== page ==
Hobart has been steadily but surely taking from Melbourne’s cultural status, and Melbourne has been unable to do anything about it. But restrictions have now lifted and the stakes are high.
Above: The NGV Comtemporary will be the largest of its kind in the country. Image courtesy of the National Gallery of Victoria.
Melbourne has announced the NGV Contemporary, otherwise known as “The Fox” – a $1.7BN project that will rival London’s Tate Modern for size.
Described as a “once in a generation cultural landmark” the new museum will feature more than 13,000 square metres of dedicated exhibition space, more than double that of MONA and is set to become the country’s largest gallery dedicated to contemporary art.
Designed by Angelo Candalepas and Associates the enormous new museum will anchor Melbourne’s Arts Precinct - an area of the city now being radically transformed to the tune of several billion dollars.
New elevated public gardens are being added to the site. Southbank Boulevard is turning away cars and partially becoming a public park. Spaces for outdoor events and performances are being created.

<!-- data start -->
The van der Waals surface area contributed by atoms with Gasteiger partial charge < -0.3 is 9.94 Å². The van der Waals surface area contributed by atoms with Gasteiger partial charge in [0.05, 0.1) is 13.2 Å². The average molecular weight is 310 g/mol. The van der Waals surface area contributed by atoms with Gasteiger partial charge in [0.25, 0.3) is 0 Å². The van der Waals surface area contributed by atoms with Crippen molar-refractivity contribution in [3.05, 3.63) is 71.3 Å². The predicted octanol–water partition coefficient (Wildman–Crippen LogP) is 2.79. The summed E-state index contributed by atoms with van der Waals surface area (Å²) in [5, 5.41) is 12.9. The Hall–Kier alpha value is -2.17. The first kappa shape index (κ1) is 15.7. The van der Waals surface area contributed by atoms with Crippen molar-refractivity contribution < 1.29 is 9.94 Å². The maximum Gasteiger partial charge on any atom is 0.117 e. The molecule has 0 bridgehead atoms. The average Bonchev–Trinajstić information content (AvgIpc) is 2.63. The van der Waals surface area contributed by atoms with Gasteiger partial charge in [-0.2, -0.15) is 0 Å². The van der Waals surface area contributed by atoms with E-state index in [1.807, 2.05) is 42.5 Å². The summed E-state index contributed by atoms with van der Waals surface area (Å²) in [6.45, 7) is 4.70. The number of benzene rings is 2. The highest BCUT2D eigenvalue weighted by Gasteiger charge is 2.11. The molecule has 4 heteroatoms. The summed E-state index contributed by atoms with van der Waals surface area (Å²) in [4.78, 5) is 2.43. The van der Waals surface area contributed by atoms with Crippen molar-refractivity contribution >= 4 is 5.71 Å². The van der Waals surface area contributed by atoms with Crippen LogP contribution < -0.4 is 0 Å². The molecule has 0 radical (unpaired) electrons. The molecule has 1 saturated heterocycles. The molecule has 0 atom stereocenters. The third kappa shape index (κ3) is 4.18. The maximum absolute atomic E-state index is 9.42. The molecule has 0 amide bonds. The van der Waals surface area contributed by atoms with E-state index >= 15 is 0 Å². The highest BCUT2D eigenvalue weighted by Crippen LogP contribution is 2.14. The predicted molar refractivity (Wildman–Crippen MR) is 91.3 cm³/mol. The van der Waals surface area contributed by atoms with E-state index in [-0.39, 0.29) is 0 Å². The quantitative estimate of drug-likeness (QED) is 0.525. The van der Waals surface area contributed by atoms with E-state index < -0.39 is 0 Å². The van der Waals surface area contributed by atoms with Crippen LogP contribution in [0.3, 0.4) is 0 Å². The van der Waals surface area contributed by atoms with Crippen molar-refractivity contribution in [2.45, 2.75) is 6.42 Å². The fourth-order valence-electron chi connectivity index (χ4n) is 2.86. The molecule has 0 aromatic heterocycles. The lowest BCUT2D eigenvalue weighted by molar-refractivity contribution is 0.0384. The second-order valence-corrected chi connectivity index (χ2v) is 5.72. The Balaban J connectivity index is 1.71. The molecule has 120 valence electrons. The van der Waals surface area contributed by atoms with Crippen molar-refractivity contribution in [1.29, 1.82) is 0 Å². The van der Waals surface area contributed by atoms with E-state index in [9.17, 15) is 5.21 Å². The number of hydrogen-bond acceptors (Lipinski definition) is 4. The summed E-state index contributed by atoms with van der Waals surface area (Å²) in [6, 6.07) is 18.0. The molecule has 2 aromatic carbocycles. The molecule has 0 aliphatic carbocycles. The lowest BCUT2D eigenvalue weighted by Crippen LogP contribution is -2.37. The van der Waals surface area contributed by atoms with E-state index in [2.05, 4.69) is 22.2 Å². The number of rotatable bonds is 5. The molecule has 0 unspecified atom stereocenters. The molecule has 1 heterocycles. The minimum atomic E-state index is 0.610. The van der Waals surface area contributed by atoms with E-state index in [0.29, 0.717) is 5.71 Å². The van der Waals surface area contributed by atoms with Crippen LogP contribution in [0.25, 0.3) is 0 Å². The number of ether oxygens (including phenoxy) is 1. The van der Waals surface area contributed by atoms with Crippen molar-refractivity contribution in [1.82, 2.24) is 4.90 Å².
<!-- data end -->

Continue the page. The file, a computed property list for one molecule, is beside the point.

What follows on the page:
A new Centre of Creativity will be built alongside the existing Arts Centre. And new connections and underground services are being carved beneath the city.
It has been called the largest cultural infrastructure project in Australia’s history and once it is complete it will be home to one of the highest concentrations of arts, cultural and creative organisations anywhere in the world.
Above: The Fox has been described as a game changer for Melbourne. Image courtesy of the National Gallery of Victoria.
This transformation isn’t happening somewhere on the outskirts of Melbourne either, it’s all being built right smack in the middle of one of Australia’s largest cities. MONA, by contrast, is accessed by ferry and sits on the edge of Hobart.